Tag Archives: Satire

It’s a Shiny Christmas

Just to tell you that the Shiny New Books Christmas Extra Shiny edition is now online with 34 new reviews and articles for your delectation. There’s a bit of an ‘Oscar-Fest’ (Wilde that is) going on here here and here, plus a wide variety of other book in the mix. I’ve contributed five pieces to this edition: Number 11 by… Read more »

Kerching! It’s so 1980s…

Money by Martin Amis So, earlier in the summer we were picking a book to discuss at book group and someone suggested The Pregnant Widow by Martin Amis. He’s an author we’ve not read in the group before but that title didn’t appeal; individually we’d read a few of his books, but no-one had read Money, so it sort of chose… Read more »

A Japanese Nightmare…

Fear and Trembling by Amélie Nothumb Translated by Adriana Hunter This unsettling novella has an apt title. When I looked it up to see where it might have come from, I found a bible quote (also the source for a work by Kirkegaard): Wherefore, my beloved, as ye have always obeyed, not as in my presence only, but now much… Read more »

This novel is buzzing!

The Hive by Gill Hornby It must have been quite daunting for Gill Hornby to publish her first novel – for she is the sister of the more famous Nick, and wife of best-selling author Robert Harris.  Now The Hive is out in paperback, she must be getting fed up of these facts being mentioned, as its a best-seller of her… Read more »

A little Saki goes a long way …

Reginald by Saki Nearly two years ago now, we chose to read some Saki short stories as summer Book Group reading. In the event, everyone managed to pick different editions with anthologised different Saki stories, and due to holidays etc our discussions were rather truncated. Tidying up the books around my bedside table this morning, I came across the book… Read more »

Whatever happened to …?

…Paul Micou Whilst I was sorting out my chunksters the other day I came across six novels by an author I’d much enjoyed reading back in the 1990s. His name is Paul Micou, and I wondered what had become of him. An American; since graduating, he’s lived in London and then France. A little research later, it turns out that he… Read more »

My first encounter with Richard Brautigan …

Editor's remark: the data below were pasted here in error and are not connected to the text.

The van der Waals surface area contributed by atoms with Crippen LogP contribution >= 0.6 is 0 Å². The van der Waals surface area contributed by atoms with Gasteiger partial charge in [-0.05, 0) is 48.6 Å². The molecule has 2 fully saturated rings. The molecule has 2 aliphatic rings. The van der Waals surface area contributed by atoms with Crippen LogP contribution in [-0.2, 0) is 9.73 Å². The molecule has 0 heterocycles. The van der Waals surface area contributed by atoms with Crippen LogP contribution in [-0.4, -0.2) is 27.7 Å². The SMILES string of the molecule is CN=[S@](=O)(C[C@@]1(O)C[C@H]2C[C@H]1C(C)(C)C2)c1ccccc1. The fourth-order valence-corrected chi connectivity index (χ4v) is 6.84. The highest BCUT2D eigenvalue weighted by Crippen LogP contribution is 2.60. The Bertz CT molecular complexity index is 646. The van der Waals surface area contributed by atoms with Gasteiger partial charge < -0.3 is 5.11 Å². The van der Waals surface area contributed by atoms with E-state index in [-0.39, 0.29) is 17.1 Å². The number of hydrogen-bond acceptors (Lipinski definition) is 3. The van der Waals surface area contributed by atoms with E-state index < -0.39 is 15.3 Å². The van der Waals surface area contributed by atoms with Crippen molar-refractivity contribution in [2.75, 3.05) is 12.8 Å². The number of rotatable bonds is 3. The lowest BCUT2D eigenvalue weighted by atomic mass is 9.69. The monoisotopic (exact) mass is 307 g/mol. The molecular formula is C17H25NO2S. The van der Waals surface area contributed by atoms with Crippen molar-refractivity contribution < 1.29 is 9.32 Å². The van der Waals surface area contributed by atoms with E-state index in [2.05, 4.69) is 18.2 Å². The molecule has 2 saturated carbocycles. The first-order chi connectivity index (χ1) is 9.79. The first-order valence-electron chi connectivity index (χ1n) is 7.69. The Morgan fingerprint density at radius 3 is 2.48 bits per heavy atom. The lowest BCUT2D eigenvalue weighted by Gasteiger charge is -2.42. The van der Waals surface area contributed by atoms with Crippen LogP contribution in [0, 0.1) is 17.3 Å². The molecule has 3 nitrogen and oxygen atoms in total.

It was last summer when Karen at Kaggsy’s Bookish Ramblings was participating in the Beats of Summer fortnight of reading from the Beat Generation, that I resolved to read a book by Richard Brautigan. As I am not a fan of On the Road or The Naked Lunch (bored by the former, weirded out by the latter), I thought I… Read more »

A novel about men and their 'work' – it must be Magnus Mills!

Explorers of the New Century by Magnus Mills Mills fifth novel is another very dark and subversive comedy about his speciality – men and their work.  This time though, it’s not about manual labourers, white van-men, bus drivers or any of their ilk; instead, he’s taking on expeditions to destinations unknown of the beginning of the last century. Mills’s satire this… Read more »

'A Duty-Dance with Death' – 'So it goes'

Slaughterhouse-Five by Kurt Vonnegut This was our book group’s choice for discussion in November. Whilst it’s fair to say that whilst nobody loved it, and some didn’t get on with it at all, it did provoke some good discussion. I quite enjoyed it, and would certainly read more by Vonnegut. My only previous experience with him was having read Breakfast… Read more »

There was I, ready to cull some books …

… when I got totally distracted after only consigning one book to the charity shop pile by this little gem… Pistache by Sebastian Faulks. Originating from the BBC Radio 4 literary quiz, The Right Stuff, each week contestants would do a little party piece at the end of the show as one writer attempting the style of another author, book or… Read more »